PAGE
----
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Wall Street Journal: The Promise Of A Pro-American Libya

Last Thursday we arrived in Tripoli to the promise of a free Libya. We saw a city that is surprisingly secure and orderly. We visited al-Jdeida prison and spoke freely with detainees—a testament to the commitment of the Transitional National Council (TNC) to democracy, transparency and the rule of law. At the end of the day, we walked through Martyrs’ Square, where Libyans cheered and thanked America and our NATO allies.

We also observed many of the serious challenges that remain. We spoke with some of the 28 militias that are still deployed across Tripoli. We saw the enormous task of rebuilding a country after 42 years of tyranny and seven months of war. And we visited a hospital where we met a few of the 60,000 Libyans who have been wounded in this conflict and will require significant future care—a population that is still growing amid the ongoing fighting in Sirte and Bani Walid.

In short, the Libyans we met want to build a secure, prosperous and democratic nation that rejects violent extremism, allies itself with America and our allies, and promotes the peaceful ideals of the Arab Spring. It is in our national interest for Libya to consolidate the gains of its revolution, and in the critical months ahead we must deepen our support for the Libyan people.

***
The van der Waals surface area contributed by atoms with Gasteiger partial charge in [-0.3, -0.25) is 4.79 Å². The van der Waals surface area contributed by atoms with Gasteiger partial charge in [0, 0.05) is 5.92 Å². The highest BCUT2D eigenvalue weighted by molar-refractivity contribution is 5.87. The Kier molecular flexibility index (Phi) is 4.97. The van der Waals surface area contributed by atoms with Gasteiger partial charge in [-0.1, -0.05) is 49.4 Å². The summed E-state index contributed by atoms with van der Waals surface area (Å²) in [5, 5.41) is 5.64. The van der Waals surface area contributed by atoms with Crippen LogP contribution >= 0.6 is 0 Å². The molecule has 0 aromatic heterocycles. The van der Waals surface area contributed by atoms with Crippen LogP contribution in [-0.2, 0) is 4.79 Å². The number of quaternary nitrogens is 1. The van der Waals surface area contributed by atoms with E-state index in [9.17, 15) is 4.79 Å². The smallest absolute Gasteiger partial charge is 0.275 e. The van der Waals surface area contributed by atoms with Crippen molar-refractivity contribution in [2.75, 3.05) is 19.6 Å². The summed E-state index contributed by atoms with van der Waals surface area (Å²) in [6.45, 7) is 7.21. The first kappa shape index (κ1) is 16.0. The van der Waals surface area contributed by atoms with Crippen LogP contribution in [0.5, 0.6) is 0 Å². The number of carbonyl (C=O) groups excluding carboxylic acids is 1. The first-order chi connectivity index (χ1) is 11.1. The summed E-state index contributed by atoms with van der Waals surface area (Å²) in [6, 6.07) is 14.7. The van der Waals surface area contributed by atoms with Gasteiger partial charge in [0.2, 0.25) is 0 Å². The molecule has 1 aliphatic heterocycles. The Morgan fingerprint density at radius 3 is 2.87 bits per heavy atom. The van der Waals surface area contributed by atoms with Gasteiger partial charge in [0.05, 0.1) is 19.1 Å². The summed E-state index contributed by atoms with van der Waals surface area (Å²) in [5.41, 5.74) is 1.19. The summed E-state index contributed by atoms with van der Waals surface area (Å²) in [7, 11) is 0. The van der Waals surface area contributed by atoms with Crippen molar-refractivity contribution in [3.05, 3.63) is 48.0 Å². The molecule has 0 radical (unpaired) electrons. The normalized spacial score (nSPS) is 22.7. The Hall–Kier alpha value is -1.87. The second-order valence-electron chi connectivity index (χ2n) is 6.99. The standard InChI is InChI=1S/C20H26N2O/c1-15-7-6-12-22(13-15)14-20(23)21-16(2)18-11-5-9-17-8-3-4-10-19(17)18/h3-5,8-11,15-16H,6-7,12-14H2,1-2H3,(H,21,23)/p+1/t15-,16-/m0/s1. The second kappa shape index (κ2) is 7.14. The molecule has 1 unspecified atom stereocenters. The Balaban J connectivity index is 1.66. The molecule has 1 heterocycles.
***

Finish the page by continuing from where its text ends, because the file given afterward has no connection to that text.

The most meaningful support the U.S. could provide at this time is to help Libya care for its many wounded citizens. From our visit to the hospital, it is clear that Libya does not have the capacity to care for such a large number of wounded, many requiring advanced treatment and prosthetics. Indeed, this is such a priority that the TNC told us they would be willing to draw on the more than $150 billion in Libya’s frozen assets to reimburse the U.S. for the costs of this humanitarian assistance. To this end, we should consider deploying a hospital ship, such as the USNS Comfort, to Libya or Malta. Another option could be to transport Libyans in need of advanced care to U.S. medical facilities in Europe.

We can also help Libya lay the foundation for sustainable security. This requires safeguarding the immense stockpiles of weapons and dangerous materials that exist across the country. It also requires bringing Libya’s many militias under the TNC’s civilian authority, and working toward their demobilization, disarmament and reintegration into Libyan society. We and our allies should encourage this peaceful process as much as we can, and oppose external efforts to pick winners who would advance factional or ideological interests through force.

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